Within the seven days what is necessary, the way I understand it, is my putting up a transitional team to work with the outgoing government s own team; A sort of handing over exercise in which the government's team would, hopefully, open the books of government to my people to see what the government is leaving behind. And through that, we would be informed to take steps to tide ourselves into office smoothly as far as it is possible.
Q: I suppose that also means checking the state coffers?
A: (Laughing). Well, opening books may include that.
Q: Are you expecting some surprises from the books?
A: I have to brave myself for all eventualities.
Q: So are you expecting some nasty shocks once you do check those coffers?
A: I do not want to speculate here. But, as I said, I have braved or braced myself for all eventualities.
Q: On to practical matters now: the seat of government in Ghana is the (Christiansborg) Castle at Osu in Accra, where President Rawlings has been living and working for most of the past 19 years, although his family lives elsewhere. Do you foresee the Castle, which is such a symbolic building in Ghana, with such close association with Rawlings, just being the headquarters of the government or do you intend to move in there yourself, or might the presidential residence and offices be relocated?
A: It s early days yet for me to pronounce on this, but I will tell you. The Castle is only a structure. I believe the government will be where the president will be, wherever the president will be, that s where the government will be.
Q: After 20 years, I suppose it's going to take President Rawlings a little while to move out?
A: It should be reasonable for a man, after having lived in a place for 20 years to ask for a bit more time to move out. So, one would not stampede him.
Q: Have you heard from President Rawlings?
A: I am yet to hear from him. I am yet to hear from him. But the vice-president spoke to me yesterday (Friday 29 December 2000), phoned me last night to congratulate him.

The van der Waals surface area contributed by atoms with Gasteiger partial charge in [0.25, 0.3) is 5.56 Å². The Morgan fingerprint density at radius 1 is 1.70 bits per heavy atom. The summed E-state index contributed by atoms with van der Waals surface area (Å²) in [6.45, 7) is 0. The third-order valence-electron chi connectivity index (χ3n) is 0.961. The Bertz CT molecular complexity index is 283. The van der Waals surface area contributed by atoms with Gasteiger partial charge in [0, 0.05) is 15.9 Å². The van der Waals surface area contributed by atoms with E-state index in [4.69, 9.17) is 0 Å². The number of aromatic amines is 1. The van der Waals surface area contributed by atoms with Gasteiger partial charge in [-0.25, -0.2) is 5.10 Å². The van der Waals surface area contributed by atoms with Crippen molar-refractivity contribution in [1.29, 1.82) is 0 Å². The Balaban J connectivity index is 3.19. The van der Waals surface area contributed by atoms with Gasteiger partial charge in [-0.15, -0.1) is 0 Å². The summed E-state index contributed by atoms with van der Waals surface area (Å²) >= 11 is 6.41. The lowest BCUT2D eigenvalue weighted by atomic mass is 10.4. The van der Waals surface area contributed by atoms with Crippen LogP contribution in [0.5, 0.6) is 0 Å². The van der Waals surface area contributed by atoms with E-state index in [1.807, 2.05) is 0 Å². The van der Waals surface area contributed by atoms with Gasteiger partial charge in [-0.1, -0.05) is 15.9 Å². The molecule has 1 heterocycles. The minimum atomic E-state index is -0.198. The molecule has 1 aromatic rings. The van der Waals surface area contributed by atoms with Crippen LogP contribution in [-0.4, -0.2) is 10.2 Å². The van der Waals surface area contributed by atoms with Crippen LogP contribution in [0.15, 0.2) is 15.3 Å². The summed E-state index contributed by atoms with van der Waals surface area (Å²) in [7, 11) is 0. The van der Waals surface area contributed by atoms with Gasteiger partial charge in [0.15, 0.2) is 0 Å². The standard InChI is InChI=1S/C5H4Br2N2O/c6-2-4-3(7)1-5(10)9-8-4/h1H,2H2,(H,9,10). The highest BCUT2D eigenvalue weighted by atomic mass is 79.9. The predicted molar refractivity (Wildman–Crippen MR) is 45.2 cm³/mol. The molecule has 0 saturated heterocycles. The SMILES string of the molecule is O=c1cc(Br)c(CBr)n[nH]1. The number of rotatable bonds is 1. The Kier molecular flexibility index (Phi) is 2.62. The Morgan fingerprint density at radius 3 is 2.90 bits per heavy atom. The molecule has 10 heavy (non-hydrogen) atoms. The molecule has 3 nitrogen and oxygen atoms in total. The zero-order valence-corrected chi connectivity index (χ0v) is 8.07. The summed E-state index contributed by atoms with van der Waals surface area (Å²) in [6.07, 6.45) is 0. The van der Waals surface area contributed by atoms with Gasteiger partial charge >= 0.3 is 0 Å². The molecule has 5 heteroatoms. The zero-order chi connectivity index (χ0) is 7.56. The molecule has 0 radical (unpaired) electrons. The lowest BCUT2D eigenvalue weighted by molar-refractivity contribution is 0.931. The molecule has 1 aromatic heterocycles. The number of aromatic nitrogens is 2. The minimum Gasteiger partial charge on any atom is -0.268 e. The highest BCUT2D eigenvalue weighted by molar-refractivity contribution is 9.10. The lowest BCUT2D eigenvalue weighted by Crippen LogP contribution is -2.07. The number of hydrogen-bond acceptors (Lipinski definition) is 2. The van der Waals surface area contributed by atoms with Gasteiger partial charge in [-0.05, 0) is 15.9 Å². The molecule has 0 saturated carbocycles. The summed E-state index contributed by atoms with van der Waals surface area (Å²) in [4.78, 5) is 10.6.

Q: As normal procedure, would you have expected to hear from the outoing president by now?
A: I thought by now I would have heard from the president, at least an invitation from him. But it hasn t happened. I m not unduly worried. I am preparing myself and the vice president invited me to come, with my team, to meet a team to work the transitional arrangement. So, I want to assume that the vice-president was speaking with the knowledge of the president; because together they form the incumbent government now.
Q: You have said, on many occasions, that you don't want a witch hunt, but do you foresee some kind of audit of the public services to ascertain exactly where things stand and, if so, would that be something that would be transparent to everyone in Ghana?
A: Transparency is going to be the order of the day with my government. Fortunately we have a constitutional institution called the Auditor General' s office. Naturally and sensibly, I should call on that office to let me know the state of things with the balance books of government.
Q: But you don't foresee any particular probe into the activities of public insittutions which have been subject to allegations of corruption?
A: My government would move on facts, not on speculation, on facts. If there is justification to order a probe, naturally a responsible government would order such a probe; but not until the facts are there, to warrant such a probe. I won t go fishing.
Q: What about reconciliation, because in your acceptance victory speech, you pledged to reconcile Ghanaians and Ghana?
A: Yes, it s a very top priority item. I m sure you know the tensions that have plagued the nation over the past 20 years or so, from PNDC (EDS NOTES Provisional National Defence Council following Rawlings coup d etat of 31 December 1981) to NDC (Rawlings' outgoing National Democratic Congress government). So many citizens have suffered in one way or another. Some people have lost their lives, some have lost their properties, some have been manhandled and all these have happened without due process of law.